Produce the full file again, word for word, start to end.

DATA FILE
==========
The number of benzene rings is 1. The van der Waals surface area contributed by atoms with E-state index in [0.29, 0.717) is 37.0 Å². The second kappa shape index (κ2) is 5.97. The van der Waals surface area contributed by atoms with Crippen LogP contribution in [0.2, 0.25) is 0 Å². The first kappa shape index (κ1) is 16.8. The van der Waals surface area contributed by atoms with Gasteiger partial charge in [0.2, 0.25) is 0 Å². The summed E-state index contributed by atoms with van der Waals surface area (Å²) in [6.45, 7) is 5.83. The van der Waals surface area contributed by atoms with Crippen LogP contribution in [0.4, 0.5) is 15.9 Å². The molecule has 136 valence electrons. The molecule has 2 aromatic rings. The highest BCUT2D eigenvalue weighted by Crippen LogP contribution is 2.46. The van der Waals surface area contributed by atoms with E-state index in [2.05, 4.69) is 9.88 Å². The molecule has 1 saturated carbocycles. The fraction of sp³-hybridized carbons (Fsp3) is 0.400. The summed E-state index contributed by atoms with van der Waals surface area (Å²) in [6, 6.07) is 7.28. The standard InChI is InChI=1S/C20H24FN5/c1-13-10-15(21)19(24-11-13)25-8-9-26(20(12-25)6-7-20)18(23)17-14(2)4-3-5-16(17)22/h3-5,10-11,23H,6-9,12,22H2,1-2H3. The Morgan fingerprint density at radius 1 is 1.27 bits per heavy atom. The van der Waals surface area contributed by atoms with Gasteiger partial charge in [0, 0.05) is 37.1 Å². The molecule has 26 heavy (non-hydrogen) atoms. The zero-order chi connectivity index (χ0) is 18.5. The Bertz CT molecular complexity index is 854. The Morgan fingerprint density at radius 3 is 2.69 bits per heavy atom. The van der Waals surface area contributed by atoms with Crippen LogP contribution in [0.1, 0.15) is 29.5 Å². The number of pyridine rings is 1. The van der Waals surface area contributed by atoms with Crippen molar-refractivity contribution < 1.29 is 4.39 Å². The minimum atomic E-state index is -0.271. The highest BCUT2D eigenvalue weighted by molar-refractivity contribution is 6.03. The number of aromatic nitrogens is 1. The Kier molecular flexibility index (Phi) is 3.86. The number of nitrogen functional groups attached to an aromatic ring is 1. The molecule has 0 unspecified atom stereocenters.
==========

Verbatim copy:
The number of benzene rings is 1. The van der Waals surface area contributed by atoms with E-state index in [0.29, 0.717) is 37.0 Å². The second kappa shape index (κ2) is 5.97. The van der Waals surface area contributed by atoms with Crippen LogP contribution in [0.2, 0.25) is 0 Å². The first kappa shape index (κ1) is 16.8. The van der Waals surface area contributed by atoms with Gasteiger partial charge in [0.2, 0.25) is 0 Å². The summed E-state index contributed by atoms with van der Waals surface area (Å²) in [6.45, 7) is 5.83. The van der Waals surface area contributed by atoms with Crippen LogP contribution in [0.4, 0.5) is 15.9 Å². The molecule has 136 valence electrons. The molecule has 2 aromatic rings. The highest BCUT2D eigenvalue weighted by Crippen LogP contribution is 2.46. The van der Waals surface area contributed by atoms with E-state index in [2.05, 4.69) is 9.88 Å². The molecule has 1 saturated carbocycles. The fraction of sp³-hybridized carbons (Fsp3) is 0.400. The summed E-state index contributed by atoms with van der Waals surface area (Å²) in [6, 6.07) is 7.28. The standard InChI is InChI=1S/C20H24FN5/c1-13-10-15(21)19(24-11-13)25-8-9-26(20(12-25)6-7-20)18(23)17-14(2)4-3-5-16(17)22/h3-5,10-11,23H,6-9,12,22H2,1-2H3. The Morgan fingerprint density at radius 1 is 1.27 bits per heavy atom. The van der Waals surface area contributed by atoms with Gasteiger partial charge in [0, 0.05) is 37.1 Å². The molecule has 26 heavy (non-hydrogen) atoms. The zero-order chi connectivity index (χ0) is 18.5. The Bertz CT molecular complexity index is 854. The Morgan fingerprint density at radius 3 is 2.69 bits per heavy atom. The van der Waals surface area contributed by atoms with Crippen LogP contribution in [0.1, 0.15) is 29.5 Å². The number of pyridine rings is 1. The van der Waals surface area contributed by atoms with Crippen molar-refractivity contribution < 1.29 is 4.39 Å². The minimum atomic E-state index is -0.271. The highest BCUT2D eigenvalue weighted by molar-refractivity contribution is 6.03. The number of aromatic nitrogens is 1. The Kier molecular flexibility index (Phi) is 3.86. The number of nitrogen functional groups attached to an aromatic ring is 1. The molecule has 0 unspecified atom stereocenters.